Date of Submission
Aldemir, H. (2018). Teaching children about Allah (Thesis, Australian Catholic University). Retrieved from https://doi.org/10.4226/66/5b21f1b9459d4
The increasing growth rate of the Muslim population in Australia highlights the importance of children being taught various aspects of Islam to gain a competent understanding about Allah. Diverse levels of government authorities in Australia affirm that children ought to be taken to learning environments where they will gain quality education and be provided positive impact on their lives. The process of teaching Islam is important as it lays a suitable platform through which children are given the adequate knowledge, belief, practice, rituals, and devotion. The purpose of the study was to examine the different ways through which Muslim children are taught about Allah in a private K-12 Islamic school in Sydney. The study aims at determining children’s beliefs (and questions) about Allah, the ways Muslim children learn about Allah, and, finally, textbooks’ potential in effectively teaching the belief of Allah to Muslim children. The study explains the importance of supporting religious beliefs in children from a young age so that they can practice their religion and know how to converse with God. Data collection methods which explored various ways in which children learned about Allah included a questionnaires with 60 school children aged from 9-12 years, and interviews with teachers and parents. Document analysis review of relevant Islamic textbooks was also conducteed. Through the content analysis of these qualitative and quantitative methods, the study established that it is essential to introduce Islamic education to primary school children, especially since the children at the case study school demonstrated a strong commitment to their relationship with Allah. The findings of the study indicate that it is necessary to: change the dynamics in the learning environments; increase the number of Muslim teachers who are more eligible to teach Islamic ideas to children; urge key stakeholders in the education sector to equip academic institutions with adequate materials; motivate teachers and parents to cooperate in supporting children to practice what has been taught in schools; have professional learning that takes a comprehensive approach; include diverse stakeholders in the readiness and execution of curricula and training of educators; and introduce new designs of the curricula and other instructive materials about religions and convictions.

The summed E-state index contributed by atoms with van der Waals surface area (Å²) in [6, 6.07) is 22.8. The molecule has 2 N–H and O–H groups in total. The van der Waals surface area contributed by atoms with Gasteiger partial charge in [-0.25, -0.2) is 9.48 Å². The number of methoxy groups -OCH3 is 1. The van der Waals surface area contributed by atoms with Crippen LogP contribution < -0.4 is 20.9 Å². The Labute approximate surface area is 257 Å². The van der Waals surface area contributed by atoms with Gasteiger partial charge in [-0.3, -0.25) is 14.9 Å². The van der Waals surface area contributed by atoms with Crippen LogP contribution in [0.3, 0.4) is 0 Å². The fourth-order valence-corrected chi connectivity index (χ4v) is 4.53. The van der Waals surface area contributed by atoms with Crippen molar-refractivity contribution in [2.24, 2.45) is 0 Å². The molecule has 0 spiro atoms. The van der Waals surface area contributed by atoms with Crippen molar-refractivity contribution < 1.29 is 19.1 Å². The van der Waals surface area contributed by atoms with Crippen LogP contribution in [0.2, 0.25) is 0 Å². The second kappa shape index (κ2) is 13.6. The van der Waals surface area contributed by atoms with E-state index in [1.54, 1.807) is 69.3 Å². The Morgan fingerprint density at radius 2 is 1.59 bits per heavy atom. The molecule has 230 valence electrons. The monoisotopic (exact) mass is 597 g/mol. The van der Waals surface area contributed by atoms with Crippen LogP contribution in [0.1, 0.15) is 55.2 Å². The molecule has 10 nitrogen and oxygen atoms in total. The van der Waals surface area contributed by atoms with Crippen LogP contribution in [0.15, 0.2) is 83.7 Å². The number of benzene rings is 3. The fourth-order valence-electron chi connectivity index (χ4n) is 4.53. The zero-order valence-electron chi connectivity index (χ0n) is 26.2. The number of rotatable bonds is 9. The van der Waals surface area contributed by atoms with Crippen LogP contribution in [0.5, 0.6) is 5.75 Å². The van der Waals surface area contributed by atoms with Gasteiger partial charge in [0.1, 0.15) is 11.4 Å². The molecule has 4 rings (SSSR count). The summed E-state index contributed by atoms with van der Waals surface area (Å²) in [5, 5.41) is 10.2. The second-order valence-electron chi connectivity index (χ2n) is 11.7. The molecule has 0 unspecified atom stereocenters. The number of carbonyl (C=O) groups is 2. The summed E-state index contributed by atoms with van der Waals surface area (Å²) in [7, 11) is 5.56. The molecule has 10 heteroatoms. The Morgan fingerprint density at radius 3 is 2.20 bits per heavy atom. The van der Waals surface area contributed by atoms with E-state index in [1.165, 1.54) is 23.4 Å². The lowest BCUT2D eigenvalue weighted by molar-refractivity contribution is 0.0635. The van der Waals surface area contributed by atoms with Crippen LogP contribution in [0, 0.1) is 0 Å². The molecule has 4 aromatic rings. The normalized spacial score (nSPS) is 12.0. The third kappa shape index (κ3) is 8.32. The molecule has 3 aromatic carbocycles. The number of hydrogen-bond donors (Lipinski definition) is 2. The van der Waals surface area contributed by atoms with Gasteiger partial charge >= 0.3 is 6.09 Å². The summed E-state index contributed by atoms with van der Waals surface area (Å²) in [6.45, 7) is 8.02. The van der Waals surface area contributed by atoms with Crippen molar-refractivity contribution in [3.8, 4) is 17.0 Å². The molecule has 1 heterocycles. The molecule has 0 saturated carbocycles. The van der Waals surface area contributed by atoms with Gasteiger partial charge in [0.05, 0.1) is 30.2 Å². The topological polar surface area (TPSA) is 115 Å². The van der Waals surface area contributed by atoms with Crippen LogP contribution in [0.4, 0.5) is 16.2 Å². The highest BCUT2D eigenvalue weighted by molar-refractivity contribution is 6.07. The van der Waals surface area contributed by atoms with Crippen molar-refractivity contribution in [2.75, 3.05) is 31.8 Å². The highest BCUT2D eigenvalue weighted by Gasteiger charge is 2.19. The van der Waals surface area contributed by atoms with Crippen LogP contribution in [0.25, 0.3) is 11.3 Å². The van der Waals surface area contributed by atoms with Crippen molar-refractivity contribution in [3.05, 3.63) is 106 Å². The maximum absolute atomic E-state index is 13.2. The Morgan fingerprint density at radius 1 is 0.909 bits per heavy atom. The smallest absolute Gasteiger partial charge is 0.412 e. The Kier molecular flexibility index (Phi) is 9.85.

School of Religious Education
Master of Philosophy (MPhil)
Faculty of Education and Arts